These are from the MIT Center for Academic Excellence. The site can be found at:
Tooling and Studying: Effective Breaks
Even as an MIT student, you can’t study all the time. In fact, we learn better by switching gears frequently. Here are some tips for breaking up your study time effectively.
- Approach the same material in several different ways. This increases learning by using different brain pathways. Read a textbook section, aloud if possible, then review your lecture notes on the same concept. Write a one-sentence summary of a chapter or a set of questions to test your understanding. Then move on to the next textbook section.
- Study in blocks of time. Generally, studying in one-hour blocks is most effective (50 minutes of study with a ten-minute break). Shorter periods can be fine for studying notes and memorizing materials, but longer periods are needed for problem-solving tasks, psets, and writing papers.
- Break down large projects (papers, psets, research) into smaller tasks. The Assignment Timeline can help with this. Check off each task on your to-do list as you finish it, then take a well-earned break.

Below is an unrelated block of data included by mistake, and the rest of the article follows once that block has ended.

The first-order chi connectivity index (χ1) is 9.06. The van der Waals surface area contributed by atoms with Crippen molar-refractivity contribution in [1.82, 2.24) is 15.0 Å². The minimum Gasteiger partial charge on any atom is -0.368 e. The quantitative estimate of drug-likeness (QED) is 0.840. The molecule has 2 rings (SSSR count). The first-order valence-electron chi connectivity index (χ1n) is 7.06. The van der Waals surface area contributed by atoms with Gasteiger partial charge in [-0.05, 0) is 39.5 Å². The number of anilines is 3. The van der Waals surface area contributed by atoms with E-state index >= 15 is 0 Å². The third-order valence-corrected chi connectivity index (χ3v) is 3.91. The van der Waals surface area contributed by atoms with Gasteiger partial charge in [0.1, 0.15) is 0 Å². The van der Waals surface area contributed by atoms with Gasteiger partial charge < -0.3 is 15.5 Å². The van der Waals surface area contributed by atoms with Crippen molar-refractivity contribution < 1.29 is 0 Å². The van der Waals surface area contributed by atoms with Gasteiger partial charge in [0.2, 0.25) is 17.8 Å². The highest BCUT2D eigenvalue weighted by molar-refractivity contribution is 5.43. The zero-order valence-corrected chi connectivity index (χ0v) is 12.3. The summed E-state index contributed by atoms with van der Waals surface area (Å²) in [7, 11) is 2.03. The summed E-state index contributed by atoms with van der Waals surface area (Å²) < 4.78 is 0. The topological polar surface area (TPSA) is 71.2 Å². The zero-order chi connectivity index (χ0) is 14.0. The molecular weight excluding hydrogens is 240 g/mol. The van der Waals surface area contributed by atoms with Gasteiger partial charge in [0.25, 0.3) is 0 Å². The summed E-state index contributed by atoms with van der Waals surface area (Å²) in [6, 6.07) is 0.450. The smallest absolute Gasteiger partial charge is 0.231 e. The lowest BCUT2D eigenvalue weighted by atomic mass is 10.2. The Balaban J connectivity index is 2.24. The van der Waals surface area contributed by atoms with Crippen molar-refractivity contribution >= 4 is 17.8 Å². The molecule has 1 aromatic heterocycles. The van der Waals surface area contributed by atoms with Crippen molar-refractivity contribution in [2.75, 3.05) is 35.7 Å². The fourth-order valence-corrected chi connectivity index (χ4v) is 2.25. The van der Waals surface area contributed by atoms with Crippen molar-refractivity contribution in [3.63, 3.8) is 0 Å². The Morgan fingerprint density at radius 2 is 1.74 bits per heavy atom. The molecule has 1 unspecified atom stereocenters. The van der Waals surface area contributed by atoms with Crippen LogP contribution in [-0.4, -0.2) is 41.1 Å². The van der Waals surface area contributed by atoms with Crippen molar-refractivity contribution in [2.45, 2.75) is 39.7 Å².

- Plan regular breaks. When building a schedule for the term, strategically add several regular breaks between classes and in the evenings. Take 20-30 minutes; never work through these scheduled breaks. Our minds need an occasional rest in order to stay alert and productive, and you can look forward to a reward as you study. If your living group has a 10 pm study break, or you have a circle of friends that likes to go out for ice cream together at 7 on Wednesdays, put that on your schedule. These small, brief gatherings will become more welcome as the term intensifies.
- Get up and move. Research shows that sitting for more than three hours a day can shorten your life by up to two years. At least every hour, stand up, stretch, do some yoga or jumping jacks, or take a walk, and breathe deeply.
- Schedule meals to relax and unwind with friends; don’t just inhale food while tooling.
- Turn off your phone while studying and on when you take a break. You may think you are multitasking when you text someone while reading or doing problems, but often the reverse is true. An assignment done while texting or following tweets will likely take two or three times longer and not turn out as well.
- If you tend to lose track of time while using your phone or computer, schedule fixed times for Facebook and other fun things, and set an alarm to remind you of the end of that period.
Many individuals suffer from study anxiety. If the above tips aren’t helpful, you may consider neurofeedback therapy.